Busy Tax Season Reflections

Busy Tax Season Reflections 2560 1707 Balance Point Team

Busy Tax Season ReflectionsThe mid-April deadline is upon us and things will soon get back to normal. You’ll settle into your old routine. You’ll spend more time with your family – assuming they still recognize who you are. And you’ll start to feel like your usual self again.

But before you bid farewell to another grueling tax season, there are two pieces of business you need to attend to.

First things, first: The celebration

You’ve put in the long hours, it’s time to let your hair down and rejoice in a job well done – or at least give thanks you made it through. At Traphagen Financial Group of NJ (TFG), they make Tax Day a week-long celebration.

In addition to an annual tax party (this year it’s at the swanky Meadowlands Racetrack Skybox suite), they hold a Beard Shaving event. The male team members finally rid themselves of the facial hair they’ve been growing since the start of the season. Originated by the firm’s founder V. Peter Traphagen, the event has become a TFG tradition for more than 40 years.

The highly anticipated event raises more than just eyebrows. In addition to driving awareness of the Lymphoma Research Foundation, $3,000 was donated to the charity last year!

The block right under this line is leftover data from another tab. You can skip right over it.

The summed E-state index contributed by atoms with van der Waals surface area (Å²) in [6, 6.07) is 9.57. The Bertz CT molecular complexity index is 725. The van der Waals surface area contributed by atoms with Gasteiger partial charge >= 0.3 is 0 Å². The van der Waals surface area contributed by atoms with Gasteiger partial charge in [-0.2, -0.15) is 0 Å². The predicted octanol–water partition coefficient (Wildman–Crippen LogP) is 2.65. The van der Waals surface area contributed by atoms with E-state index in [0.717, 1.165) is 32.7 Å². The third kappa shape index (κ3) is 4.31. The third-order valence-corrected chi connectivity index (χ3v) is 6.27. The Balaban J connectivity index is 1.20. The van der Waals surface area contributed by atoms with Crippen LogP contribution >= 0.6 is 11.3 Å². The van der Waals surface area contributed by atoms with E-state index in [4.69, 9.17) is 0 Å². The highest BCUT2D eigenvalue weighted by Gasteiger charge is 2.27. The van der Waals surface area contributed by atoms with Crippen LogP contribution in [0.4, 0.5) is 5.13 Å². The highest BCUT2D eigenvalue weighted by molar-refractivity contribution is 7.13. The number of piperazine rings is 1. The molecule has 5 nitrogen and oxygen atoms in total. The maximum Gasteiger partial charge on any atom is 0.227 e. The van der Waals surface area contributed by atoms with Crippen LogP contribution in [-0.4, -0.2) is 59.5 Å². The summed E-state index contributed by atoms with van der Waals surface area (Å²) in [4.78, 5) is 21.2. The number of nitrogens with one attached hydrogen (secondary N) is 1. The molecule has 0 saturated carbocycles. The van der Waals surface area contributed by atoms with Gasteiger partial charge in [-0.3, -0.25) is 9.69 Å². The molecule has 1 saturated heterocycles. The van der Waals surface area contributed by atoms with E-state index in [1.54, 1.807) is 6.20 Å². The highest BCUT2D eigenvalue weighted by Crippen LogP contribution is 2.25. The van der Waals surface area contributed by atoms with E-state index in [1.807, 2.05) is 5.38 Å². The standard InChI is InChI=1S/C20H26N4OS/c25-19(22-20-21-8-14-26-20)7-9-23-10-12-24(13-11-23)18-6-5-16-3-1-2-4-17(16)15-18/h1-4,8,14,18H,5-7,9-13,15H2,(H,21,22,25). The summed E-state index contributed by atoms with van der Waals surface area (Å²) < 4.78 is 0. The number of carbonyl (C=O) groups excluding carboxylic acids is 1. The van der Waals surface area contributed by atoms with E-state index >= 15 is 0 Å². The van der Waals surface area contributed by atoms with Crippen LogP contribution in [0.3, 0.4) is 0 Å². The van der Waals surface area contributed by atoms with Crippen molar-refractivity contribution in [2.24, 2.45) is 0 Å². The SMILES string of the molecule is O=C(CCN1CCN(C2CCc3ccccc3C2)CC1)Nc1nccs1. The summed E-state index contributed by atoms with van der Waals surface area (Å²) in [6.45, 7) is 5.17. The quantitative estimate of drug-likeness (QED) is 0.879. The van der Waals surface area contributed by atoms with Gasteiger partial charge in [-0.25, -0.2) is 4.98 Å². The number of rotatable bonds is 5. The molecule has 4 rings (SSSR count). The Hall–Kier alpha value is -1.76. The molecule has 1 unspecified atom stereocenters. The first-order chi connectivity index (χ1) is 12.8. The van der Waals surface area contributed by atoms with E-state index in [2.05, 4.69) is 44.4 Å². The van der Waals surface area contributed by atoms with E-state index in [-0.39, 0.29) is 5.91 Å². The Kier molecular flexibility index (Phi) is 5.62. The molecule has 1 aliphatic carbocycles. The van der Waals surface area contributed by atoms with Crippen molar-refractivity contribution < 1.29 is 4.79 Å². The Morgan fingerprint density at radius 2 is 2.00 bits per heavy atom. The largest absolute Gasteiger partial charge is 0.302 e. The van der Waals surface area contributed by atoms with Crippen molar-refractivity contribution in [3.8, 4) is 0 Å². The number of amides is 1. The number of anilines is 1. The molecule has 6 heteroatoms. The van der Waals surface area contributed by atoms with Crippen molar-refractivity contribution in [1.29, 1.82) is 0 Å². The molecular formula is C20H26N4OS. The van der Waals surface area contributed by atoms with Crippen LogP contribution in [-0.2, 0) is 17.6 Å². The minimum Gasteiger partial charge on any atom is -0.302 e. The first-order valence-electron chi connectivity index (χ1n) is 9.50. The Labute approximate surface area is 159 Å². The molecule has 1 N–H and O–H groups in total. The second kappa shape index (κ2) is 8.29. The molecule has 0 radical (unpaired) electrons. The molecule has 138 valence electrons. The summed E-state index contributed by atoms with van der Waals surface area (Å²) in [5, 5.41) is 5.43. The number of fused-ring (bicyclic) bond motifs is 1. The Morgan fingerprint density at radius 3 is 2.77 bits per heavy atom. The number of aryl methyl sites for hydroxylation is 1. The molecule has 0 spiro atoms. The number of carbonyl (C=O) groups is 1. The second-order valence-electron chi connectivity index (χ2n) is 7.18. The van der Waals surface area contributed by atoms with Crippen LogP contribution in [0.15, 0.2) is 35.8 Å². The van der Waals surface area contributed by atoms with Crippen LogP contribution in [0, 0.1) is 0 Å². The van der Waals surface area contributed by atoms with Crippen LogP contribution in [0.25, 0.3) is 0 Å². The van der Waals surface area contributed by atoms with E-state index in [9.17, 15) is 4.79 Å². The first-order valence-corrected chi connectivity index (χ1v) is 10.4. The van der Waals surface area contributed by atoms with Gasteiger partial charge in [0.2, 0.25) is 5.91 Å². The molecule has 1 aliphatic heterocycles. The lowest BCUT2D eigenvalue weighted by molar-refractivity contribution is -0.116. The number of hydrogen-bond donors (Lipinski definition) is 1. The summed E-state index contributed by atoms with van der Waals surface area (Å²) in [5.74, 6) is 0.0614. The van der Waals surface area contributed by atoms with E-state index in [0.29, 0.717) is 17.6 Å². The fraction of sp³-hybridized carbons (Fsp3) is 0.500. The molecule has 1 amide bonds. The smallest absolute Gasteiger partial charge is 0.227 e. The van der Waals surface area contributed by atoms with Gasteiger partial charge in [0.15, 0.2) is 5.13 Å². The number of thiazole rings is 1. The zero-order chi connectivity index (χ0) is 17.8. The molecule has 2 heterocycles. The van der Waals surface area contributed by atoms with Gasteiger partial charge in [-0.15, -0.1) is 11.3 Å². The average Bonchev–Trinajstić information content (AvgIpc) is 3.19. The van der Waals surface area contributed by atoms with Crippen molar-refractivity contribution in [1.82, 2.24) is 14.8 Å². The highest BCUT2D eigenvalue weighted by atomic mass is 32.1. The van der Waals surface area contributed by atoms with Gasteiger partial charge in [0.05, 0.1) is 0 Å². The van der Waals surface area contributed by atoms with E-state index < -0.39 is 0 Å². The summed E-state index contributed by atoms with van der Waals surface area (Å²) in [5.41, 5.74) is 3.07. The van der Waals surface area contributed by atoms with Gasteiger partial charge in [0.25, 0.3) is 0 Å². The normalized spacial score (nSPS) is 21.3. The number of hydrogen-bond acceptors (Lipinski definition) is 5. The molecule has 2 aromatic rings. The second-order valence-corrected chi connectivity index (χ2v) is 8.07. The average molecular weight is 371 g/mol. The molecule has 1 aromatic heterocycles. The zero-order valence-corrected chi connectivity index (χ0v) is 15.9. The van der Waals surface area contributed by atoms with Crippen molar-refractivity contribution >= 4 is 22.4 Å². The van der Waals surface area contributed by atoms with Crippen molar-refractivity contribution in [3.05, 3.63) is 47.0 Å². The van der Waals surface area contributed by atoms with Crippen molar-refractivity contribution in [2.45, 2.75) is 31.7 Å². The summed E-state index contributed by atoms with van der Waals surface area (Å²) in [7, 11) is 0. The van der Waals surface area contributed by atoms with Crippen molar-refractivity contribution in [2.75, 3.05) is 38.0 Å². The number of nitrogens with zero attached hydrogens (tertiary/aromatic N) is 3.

Second: The evaluation

While you’re anxious to put the long hours and sleepless nights behind you, it’s best to reflect on the season to see if there are any lessons to be learned for next year. Soon after the party’s over, TFG holds a firm-wide debrief meeting. The name, “Glad to Be Here” is modeled after the Blue Angels’ approach with the same name.

After every flight demonstration, the U.S. Navy and Marine pilots discuss the results of each maneuver in great detail and in total honesty. This approach allows them to successfully fly their jets at 500 miles an hour within 18 inches of each other. While accounting may not be aeroscience, it does take Precision, Accountability, and Unity to succeed, which is exactly what TFG examines during the meeting.

How can your firm take a similar approach? You can begin by asking a few questions:

  • What ran smoothly? Were there any hiccups?
  • Who excelled in their performance or approach? What can we learn from them?
  • Who struggled the most? How can we help them?
  • How was the team’s productivity? Is there anything we can do to keep them engaged and motivated?
  • Are there any recurring problems from year to year? How can we address them?
  • Was there anything we should have done differently?
  • Are there any tools or technology on the market that our team could have benefitted from?
  • Were there any problem clients? Can we doing anything to address them prior to next year?

Devise a plan

Once you’ve evaluated your responses, you’ll have greater insight on what went well and what you can improve upon for next year. Armed with that information, you should formulate a strategy for tackling some of the issues in the off season. Doing so will set your firm up for greater success and (hopefully) make next year’s season a bit more tolerable. Only nine more months left and counting!

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